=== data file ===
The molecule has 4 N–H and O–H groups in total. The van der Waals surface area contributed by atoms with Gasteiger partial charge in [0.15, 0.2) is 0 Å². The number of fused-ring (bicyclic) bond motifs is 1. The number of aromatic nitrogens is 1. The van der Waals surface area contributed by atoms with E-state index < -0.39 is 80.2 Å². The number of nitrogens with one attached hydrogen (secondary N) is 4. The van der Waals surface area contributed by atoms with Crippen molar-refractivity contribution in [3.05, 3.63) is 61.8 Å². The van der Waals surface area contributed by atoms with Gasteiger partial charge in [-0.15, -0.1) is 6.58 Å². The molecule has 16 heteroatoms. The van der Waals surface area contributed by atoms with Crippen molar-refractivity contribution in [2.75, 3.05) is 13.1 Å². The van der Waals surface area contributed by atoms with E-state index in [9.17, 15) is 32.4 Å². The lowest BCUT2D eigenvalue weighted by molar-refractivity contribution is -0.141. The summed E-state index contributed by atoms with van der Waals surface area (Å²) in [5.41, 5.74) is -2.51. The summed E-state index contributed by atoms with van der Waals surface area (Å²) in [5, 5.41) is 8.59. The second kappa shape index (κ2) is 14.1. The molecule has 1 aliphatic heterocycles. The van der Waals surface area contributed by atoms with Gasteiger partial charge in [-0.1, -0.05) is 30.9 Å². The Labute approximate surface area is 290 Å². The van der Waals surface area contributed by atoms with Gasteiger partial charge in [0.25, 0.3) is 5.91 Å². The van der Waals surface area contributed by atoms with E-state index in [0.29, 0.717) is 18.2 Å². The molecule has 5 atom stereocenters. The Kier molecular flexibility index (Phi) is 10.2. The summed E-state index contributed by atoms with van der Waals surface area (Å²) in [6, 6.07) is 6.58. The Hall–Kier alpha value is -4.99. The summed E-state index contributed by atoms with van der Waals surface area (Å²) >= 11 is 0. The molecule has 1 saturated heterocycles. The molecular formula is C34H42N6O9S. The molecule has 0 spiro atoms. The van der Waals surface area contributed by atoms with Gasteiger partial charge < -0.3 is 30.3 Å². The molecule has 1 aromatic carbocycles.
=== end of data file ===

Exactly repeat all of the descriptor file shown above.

The molecule has 4 N–H and O–H groups in total. The van der Waals surface area contributed by atoms with Gasteiger partial charge in [0.15, 0.2) is 0 Å². The number of fused-ring (bicyclic) bond motifs is 1. The number of aromatic nitrogens is 1. The van der Waals surface area contributed by atoms with E-state index < -0.39 is 80.2 Å². The number of nitrogens with one attached hydrogen (secondary N) is 4. The van der Waals surface area contributed by atoms with Crippen molar-refractivity contribution in [3.05, 3.63) is 61.8 Å². The van der Waals surface area contributed by atoms with Gasteiger partial charge in [-0.15, -0.1) is 6.58 Å². The molecule has 16 heteroatoms. The van der Waals surface area contributed by atoms with Crippen molar-refractivity contribution in [2.75, 3.05) is 13.1 Å². The van der Waals surface area contributed by atoms with E-state index in [9.17, 15) is 32.4 Å². The lowest BCUT2D eigenvalue weighted by molar-refractivity contribution is -0.141. The summed E-state index contributed by atoms with van der Waals surface area (Å²) in [5.41, 5.74) is -2.51. The summed E-state index contributed by atoms with van der Waals surface area (Å²) in [5, 5.41) is 8.59. The second kappa shape index (κ2) is 14.1. The molecule has 1 aliphatic heterocycles. The van der Waals surface area contributed by atoms with Gasteiger partial charge in [-0.1, -0.05) is 30.9 Å². The Labute approximate surface area is 290 Å². The van der Waals surface area contributed by atoms with Gasteiger partial charge in [0.25, 0.3) is 5.91 Å². The van der Waals surface area contributed by atoms with E-state index in [0.29, 0.717) is 18.2 Å². The molecule has 5 atom stereocenters. The Kier molecular flexibility index (Phi) is 10.2. The summed E-state index contributed by atoms with van der Waals surface area (Å²) in [6, 6.07) is 6.58. The Hall–Kier alpha value is -4.99. The summed E-state index contributed by atoms with van der Waals surface area (Å²) >= 11 is 0. The molecule has 1 saturated heterocycles. The molecular formula is C34H42N6O9S. The molecule has 0 spiro atoms. The van der Waals surface area contributed by atoms with Gasteiger partial charge < -0.3 is 30.3 Å². The molecule has 1 aromatic carbocycles.